A significant problem for developing nations is the exodus of intellectuals. The USA has been a traditional destination for of these individuals. After the September 11th attacks there has been a significant reduction of skilled and educated labor choosing the USA as a destination. This loss along with the decrease in foreign students, could have been substituted by a brain drain targeted at Iraqi society. Offering benefits to defectors and the chance for a better life utilizing his or respective field of expertise would have not only weakened Saddam’s regime. Interviewing an
academic scholar to determine his or her claimed skill or educational level would be much easier
than determining if a student or tourist is part of a terrorist cell. Costs of such a plan would have
to weighed against the cost of educating the US citizen to the same level and experience. If the
negative sanctions did not diminish Saddam’s control over the Iraqi nation, an alternative was to
complicate his long term ability to do so by manpower reduction.

Iran stands as a main rival to Iraq. Iran also suffers from major deterioration of its oil
industry infrastructure. If Saddam did not fear US led invasion, a strengthened Iran and possible
future war, would be an additional threat to his regime. It may be 19th century European political
attitude in nature to have a balance of power, but does stabilization have t be built on democracy
or can it be accomplished by a balance of power? Additionally, if comparing Germany’s 20th
century fears of a two front war, Saddam’s Iraq was in a much weaker state to deal with such a
possibility. If the USA announced economic aid to help boost Iran’s oil industry, either direct or
through a third party state, the weight of the statement would have its desired. Such aid could be
slated for a future date, trickled, or delayed after the announcement to target Iran into complying
with additional agreements. The announcing to possibly releasing spare parts for Iran’s aging US
built fighter aircraft could also be included. Another possible war with Iran, this time without US
military aid, could be the straw that breaks the camel’s back, either by internal military coup
against Saddam or non­support of such a war by the populace. Potential costs of a stronger Iran
in the region would be only to the degree of aid given, and could be terminated. It may seem
extreme but the USA has let the these states to battle before, even the possibility of such could be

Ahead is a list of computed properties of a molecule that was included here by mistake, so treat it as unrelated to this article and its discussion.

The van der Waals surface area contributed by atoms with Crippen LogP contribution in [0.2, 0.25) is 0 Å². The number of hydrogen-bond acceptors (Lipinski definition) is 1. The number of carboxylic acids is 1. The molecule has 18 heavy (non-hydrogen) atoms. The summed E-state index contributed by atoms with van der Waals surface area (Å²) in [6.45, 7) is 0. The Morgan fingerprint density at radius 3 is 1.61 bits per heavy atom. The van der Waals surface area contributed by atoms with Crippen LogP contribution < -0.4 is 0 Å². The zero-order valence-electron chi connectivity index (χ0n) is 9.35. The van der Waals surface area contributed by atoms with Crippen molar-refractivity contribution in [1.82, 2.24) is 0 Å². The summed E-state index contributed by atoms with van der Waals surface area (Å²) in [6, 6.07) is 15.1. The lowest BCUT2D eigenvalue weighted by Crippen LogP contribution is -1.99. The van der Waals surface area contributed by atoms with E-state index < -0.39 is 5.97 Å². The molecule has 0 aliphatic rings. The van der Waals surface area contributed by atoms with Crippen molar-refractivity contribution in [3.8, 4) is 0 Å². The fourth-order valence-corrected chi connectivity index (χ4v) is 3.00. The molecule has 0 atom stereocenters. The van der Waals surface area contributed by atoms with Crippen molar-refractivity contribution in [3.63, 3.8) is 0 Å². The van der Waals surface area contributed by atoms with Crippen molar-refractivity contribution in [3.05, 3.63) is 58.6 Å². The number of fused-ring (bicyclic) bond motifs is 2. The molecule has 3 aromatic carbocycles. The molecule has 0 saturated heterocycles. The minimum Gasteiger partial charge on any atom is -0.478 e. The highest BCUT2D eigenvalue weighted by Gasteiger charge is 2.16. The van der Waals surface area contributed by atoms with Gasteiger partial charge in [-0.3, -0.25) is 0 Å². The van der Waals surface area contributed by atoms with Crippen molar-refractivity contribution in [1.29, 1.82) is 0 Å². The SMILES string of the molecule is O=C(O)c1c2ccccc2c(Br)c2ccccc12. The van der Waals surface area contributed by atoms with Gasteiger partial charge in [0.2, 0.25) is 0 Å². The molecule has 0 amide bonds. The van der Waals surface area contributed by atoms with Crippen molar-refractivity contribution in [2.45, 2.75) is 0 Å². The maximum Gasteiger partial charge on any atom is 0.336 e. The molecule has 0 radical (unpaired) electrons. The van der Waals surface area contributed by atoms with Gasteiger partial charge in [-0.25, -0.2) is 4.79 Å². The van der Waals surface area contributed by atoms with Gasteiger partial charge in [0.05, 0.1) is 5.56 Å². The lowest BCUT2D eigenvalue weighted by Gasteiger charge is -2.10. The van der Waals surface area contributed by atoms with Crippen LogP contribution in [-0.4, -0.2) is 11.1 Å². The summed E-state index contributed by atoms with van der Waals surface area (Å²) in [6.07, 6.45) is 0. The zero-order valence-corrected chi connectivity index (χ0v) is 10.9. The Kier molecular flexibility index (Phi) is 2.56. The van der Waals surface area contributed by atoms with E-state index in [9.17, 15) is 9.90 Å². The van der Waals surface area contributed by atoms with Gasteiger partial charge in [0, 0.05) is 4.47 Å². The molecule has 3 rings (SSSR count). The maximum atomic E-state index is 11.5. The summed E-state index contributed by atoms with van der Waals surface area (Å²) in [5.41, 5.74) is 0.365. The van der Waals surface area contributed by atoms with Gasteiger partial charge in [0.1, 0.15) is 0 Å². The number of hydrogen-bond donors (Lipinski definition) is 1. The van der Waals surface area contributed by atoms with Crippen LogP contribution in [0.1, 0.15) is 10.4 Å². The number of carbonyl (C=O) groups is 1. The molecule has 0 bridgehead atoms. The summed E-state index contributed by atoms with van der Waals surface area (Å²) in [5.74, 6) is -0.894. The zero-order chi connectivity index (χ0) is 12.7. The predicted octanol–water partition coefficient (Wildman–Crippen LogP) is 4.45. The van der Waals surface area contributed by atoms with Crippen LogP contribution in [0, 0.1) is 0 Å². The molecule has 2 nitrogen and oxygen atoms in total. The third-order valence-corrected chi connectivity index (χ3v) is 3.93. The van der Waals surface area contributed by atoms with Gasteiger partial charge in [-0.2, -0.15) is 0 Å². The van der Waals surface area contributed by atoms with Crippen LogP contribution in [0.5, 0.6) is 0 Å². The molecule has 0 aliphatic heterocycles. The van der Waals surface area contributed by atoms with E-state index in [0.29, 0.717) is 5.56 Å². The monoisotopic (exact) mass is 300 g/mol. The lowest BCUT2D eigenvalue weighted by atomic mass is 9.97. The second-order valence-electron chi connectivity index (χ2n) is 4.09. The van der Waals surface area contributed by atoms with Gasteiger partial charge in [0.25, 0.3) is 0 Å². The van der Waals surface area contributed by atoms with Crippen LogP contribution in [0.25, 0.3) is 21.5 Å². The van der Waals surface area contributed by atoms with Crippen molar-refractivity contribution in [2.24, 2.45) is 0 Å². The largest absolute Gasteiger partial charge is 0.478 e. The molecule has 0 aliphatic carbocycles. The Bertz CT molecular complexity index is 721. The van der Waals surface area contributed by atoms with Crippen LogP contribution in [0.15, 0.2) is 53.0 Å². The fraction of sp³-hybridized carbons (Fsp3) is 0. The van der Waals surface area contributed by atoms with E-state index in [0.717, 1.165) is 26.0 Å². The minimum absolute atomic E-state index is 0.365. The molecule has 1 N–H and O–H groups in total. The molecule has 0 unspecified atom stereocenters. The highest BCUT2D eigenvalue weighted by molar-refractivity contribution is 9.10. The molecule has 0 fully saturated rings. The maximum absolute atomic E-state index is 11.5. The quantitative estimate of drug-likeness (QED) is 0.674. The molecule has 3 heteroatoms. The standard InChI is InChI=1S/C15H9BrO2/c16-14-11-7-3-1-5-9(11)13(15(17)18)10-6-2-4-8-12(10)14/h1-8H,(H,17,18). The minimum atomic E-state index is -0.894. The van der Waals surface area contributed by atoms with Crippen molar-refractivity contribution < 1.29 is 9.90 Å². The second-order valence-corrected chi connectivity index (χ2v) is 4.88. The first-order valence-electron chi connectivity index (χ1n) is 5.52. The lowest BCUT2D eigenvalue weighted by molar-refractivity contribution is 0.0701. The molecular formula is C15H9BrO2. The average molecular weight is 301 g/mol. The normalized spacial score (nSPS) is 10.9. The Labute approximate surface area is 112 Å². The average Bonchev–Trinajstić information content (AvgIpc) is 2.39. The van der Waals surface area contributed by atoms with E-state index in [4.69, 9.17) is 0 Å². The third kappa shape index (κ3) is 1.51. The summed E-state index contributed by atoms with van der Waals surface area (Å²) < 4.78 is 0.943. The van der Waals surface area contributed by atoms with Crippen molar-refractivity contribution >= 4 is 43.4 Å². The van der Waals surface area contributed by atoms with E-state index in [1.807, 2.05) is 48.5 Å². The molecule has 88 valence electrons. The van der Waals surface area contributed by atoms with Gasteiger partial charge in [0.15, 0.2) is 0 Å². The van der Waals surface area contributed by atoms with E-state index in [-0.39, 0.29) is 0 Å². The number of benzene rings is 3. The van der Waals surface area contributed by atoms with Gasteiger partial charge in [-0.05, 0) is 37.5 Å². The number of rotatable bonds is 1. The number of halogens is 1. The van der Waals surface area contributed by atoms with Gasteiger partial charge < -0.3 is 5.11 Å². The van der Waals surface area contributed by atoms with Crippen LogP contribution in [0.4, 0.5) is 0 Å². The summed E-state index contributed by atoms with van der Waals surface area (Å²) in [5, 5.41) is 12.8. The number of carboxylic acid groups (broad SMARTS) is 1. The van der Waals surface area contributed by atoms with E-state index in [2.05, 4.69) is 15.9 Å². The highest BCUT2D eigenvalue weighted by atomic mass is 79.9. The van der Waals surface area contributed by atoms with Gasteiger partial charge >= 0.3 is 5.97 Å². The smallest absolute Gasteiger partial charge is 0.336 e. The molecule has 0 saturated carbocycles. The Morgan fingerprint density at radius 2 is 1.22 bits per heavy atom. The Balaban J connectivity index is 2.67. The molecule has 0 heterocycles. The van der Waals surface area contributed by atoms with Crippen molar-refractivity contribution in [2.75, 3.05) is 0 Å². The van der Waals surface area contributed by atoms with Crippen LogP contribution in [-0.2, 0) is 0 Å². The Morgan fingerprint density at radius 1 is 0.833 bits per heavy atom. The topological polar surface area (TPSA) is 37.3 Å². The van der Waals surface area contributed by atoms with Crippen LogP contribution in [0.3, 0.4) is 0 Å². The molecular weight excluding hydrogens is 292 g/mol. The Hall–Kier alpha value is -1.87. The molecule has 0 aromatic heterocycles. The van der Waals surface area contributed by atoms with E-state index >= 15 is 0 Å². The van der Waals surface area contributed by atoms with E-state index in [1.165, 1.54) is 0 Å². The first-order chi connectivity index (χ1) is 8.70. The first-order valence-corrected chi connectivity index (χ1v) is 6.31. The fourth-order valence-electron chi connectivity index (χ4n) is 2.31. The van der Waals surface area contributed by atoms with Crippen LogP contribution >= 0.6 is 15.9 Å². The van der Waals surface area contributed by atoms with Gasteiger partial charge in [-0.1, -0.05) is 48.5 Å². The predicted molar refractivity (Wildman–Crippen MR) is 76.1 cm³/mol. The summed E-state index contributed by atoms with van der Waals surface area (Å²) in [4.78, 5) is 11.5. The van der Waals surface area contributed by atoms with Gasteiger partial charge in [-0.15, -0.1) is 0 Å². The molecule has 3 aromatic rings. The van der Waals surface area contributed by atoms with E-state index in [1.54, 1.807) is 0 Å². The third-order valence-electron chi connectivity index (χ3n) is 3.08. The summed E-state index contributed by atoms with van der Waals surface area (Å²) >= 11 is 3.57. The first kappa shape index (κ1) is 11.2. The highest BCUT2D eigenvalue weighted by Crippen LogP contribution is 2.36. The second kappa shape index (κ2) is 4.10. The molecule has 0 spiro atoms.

used to US advantage. The costs may reduce US international prestige and outrage domestic
forces in changing its hardline course towards Iran but this would only be temporary. Benefits of
a softer line on Iraq would also assist in Afghanistan reducing the threat Iran experiences by US
presence through commencing any form of diplomatic relations.

The European Union could also be swayed into supporting US policy for alternative economic statecraft. As previously suggested, the covering European losses in Iraq would be a
start. A rather bold move would to be by meddling in Europe’s backyard. The goal would be to
test the European Union resolve into accepted US hegemony or stepping up to the plate and
becoming a major world actor. Europe went from one extreme to the other, imperialists to
diplomats. The USA should pressure the EU to either become a partner or get out of their way. If
the USA targeted economic aid into the Balkan and Eastern European states it may reduce the
prestige of European leadership. Europe has for the past decades been unwilling to extend it
political power into world affairs. The inability and lack of will to resolve the recent conflict in
the former Yugoslavia is proof. The USA encroaching into the European Union’s sphere of
influence would be an attempt to test its political will and become a stronger influence in world
affairs or bow to US hegemony. Saddam was aware of the differences in US and EU attitudes and
policies. By the USA forcing the EU to make a move and take a stance, it could release itself
from the divide Saddam’s could manipulate. Is it feasible? Consider the Coalition of the Willing
that allied to invade Iraq in 2003, a move was made to confirm support or resistance in regards to
the use of military statecraft. Such a move should be done to test the alliances in economic